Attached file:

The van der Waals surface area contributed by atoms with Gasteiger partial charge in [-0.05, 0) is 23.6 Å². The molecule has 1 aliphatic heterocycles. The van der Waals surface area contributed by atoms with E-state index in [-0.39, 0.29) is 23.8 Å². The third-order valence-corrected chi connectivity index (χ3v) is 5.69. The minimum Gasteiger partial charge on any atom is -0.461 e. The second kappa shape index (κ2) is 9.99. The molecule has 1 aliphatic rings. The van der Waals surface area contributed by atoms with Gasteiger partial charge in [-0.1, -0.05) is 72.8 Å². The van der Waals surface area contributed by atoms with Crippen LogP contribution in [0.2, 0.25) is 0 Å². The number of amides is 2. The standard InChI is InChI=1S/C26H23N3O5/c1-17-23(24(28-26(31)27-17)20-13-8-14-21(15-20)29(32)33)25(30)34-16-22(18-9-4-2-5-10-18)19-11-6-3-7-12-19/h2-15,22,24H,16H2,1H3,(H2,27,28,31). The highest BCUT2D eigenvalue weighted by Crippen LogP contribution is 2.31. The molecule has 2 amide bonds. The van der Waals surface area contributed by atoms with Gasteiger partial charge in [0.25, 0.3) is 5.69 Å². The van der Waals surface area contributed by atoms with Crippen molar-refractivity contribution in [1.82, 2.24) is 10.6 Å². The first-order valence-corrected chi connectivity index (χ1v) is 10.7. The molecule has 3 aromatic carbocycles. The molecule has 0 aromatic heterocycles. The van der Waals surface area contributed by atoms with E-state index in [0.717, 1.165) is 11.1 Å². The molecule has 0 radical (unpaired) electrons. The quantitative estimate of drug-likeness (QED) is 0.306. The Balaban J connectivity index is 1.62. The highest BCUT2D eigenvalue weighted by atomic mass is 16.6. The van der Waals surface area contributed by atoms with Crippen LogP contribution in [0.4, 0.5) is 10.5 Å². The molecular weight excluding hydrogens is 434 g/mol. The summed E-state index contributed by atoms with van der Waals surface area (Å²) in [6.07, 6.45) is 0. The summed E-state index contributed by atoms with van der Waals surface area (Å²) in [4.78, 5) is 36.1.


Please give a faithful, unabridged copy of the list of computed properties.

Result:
The van der Waals surface area contributed by atoms with Gasteiger partial charge in [-0.05, 0) is 23.6 Å². The molecule has 1 aliphatic heterocycles. The van der Waals surface area contributed by atoms with E-state index in [-0.39, 0.29) is 23.8 Å². The third-order valence-corrected chi connectivity index (χ3v) is 5.69. The minimum Gasteiger partial charge on any atom is -0.461 e. The second kappa shape index (κ2) is 9.99. The molecule has 1 aliphatic rings. The van der Waals surface area contributed by atoms with Gasteiger partial charge in [-0.1, -0.05) is 72.8 Å². The van der Waals surface area contributed by atoms with Crippen LogP contribution in [0.2, 0.25) is 0 Å². The number of amides is 2. The standard InChI is InChI=1S/C26H23N3O5/c1-17-23(24(28-26(31)27-17)20-13-8-14-21(15-20)29(32)33)25(30)34-16-22(18-9-4-2-5-10-18)19-11-6-3-7-12-19/h2-15,22,24H,16H2,1H3,(H2,27,28,31). The highest BCUT2D eigenvalue weighted by Crippen LogP contribution is 2.31. The molecule has 2 amide bonds. The van der Waals surface area contributed by atoms with Gasteiger partial charge in [0.25, 0.3) is 5.69 Å². The van der Waals surface area contributed by atoms with Crippen molar-refractivity contribution in [1.82, 2.24) is 10.6 Å². The first-order valence-corrected chi connectivity index (χ1v) is 10.7. The molecule has 3 aromatic carbocycles. The molecule has 0 aromatic heterocycles. The van der Waals surface area contributed by atoms with E-state index in [0.717, 1.165) is 11.1 Å². The molecule has 0 radical (unpaired) electrons. The quantitative estimate of drug-likeness (QED) is 0.306. The Balaban J connectivity index is 1.62. The highest BCUT2D eigenvalue weighted by atomic mass is 16.6. The van der Waals surface area contributed by atoms with Crippen LogP contribution in [0.4, 0.5) is 10.5 Å². The molecular weight excluding hydrogens is 434 g/mol. The summed E-state index contributed by atoms with van der Waals surface area (Å²) in [6.07, 6.45) is 0. The summed E-state index contributed by atoms with van der Waals surface area (Å²) in [4.78, 5) is 36.1.